Australian materials producer Boral has won a settlement up to a maximum of AU$ 9 million (US$ 6.5 million) against the Construction, Forestry, Mining and Energy Union (CFMEU), Australia’s largest construction trade union. The ruling by the Victorian Supreme Court follows a ‘black ban’ – an illegal boycott – of Boral products by the CFMEU in Melbourne.
In addition to the financial settlement, which comprises AU$ 4 million (US$ 2.9 million) in damages and up to AU$ 5 million (US$ 3.6 million) for legal expenses, the ruling includes a series of legally binding controls which Boral says will “prohibit [CFMEU] interference with Boral’s business for a period of three years.”
The CFMEU is obliged to publish a statement saying construction businesses are free to choose their suppliers, including concrete suppliers, without fear of union retribution. The non-interference agreement prohibits union members from advising in any way on the procurement of Boral materials, refusing to work in cases when they would normally work, or interfering with the supply of materials to construction sites.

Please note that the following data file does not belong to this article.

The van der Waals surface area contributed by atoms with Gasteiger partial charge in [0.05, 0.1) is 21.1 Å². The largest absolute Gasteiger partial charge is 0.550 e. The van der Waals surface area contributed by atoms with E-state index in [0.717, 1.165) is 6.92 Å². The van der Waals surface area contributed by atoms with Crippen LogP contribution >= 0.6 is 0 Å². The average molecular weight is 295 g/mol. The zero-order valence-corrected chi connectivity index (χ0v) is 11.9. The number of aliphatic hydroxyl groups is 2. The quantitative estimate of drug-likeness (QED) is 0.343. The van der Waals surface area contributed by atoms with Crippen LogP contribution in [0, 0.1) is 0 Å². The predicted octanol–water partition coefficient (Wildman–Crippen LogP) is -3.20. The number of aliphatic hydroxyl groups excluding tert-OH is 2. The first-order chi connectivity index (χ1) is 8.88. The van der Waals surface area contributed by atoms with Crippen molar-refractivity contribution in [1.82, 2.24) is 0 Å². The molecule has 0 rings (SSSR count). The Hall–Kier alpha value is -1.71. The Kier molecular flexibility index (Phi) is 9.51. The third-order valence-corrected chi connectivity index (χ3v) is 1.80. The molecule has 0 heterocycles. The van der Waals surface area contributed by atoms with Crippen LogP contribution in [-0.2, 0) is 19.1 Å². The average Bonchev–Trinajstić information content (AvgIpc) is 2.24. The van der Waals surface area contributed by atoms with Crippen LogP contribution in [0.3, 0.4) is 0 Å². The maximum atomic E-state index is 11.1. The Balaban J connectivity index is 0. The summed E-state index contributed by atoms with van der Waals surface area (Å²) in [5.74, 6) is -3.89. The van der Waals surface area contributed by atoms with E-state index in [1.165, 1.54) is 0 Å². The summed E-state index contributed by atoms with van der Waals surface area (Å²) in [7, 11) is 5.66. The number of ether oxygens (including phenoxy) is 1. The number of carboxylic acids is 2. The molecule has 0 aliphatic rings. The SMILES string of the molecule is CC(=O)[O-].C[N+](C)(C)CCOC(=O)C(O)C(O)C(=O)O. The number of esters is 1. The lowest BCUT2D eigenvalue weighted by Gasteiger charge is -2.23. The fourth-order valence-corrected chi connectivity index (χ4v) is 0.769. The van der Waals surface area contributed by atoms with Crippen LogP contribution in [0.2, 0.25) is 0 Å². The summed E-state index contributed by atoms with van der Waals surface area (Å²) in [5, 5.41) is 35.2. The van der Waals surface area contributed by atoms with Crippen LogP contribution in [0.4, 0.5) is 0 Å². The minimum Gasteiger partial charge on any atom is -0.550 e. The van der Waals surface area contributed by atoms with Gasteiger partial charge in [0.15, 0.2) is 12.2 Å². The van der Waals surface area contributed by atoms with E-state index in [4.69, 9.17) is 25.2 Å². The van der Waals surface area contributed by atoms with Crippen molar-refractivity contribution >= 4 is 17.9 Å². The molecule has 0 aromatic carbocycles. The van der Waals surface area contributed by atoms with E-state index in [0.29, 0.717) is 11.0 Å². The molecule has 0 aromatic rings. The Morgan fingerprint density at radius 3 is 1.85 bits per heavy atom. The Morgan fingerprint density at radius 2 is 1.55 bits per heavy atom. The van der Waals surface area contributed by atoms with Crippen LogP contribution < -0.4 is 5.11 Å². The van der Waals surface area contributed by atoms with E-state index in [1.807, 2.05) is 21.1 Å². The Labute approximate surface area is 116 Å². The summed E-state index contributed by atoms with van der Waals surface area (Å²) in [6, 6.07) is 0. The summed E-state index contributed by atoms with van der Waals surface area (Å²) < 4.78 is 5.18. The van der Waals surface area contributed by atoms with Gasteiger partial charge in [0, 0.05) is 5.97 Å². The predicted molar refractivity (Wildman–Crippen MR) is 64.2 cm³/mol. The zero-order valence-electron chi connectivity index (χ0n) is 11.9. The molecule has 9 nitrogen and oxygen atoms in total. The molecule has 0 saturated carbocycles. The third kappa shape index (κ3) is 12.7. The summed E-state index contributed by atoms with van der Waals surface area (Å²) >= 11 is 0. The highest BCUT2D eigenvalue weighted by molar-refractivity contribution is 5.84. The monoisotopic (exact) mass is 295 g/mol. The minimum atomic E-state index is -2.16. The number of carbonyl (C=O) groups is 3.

Boral CEO Mike Kane said, “This agreement is a huge step in the multi-year effort to re-establish the rule of law on Melbourne construction sites. We will now be protected against illegal interference in serving our customers.”
However, a statement from the CFMEU on the ruling sounded a defiant tone. “This result is a humiliation for Mike Kane. Boral has claimed losses of over AU$ 23 million [US$ 16.5 million], yet the matter has been settled for $4 million [US$ 2.9 million]. Mr Kane’s ideological campaign against the union has been damaging Boral’s reputation for that entire time."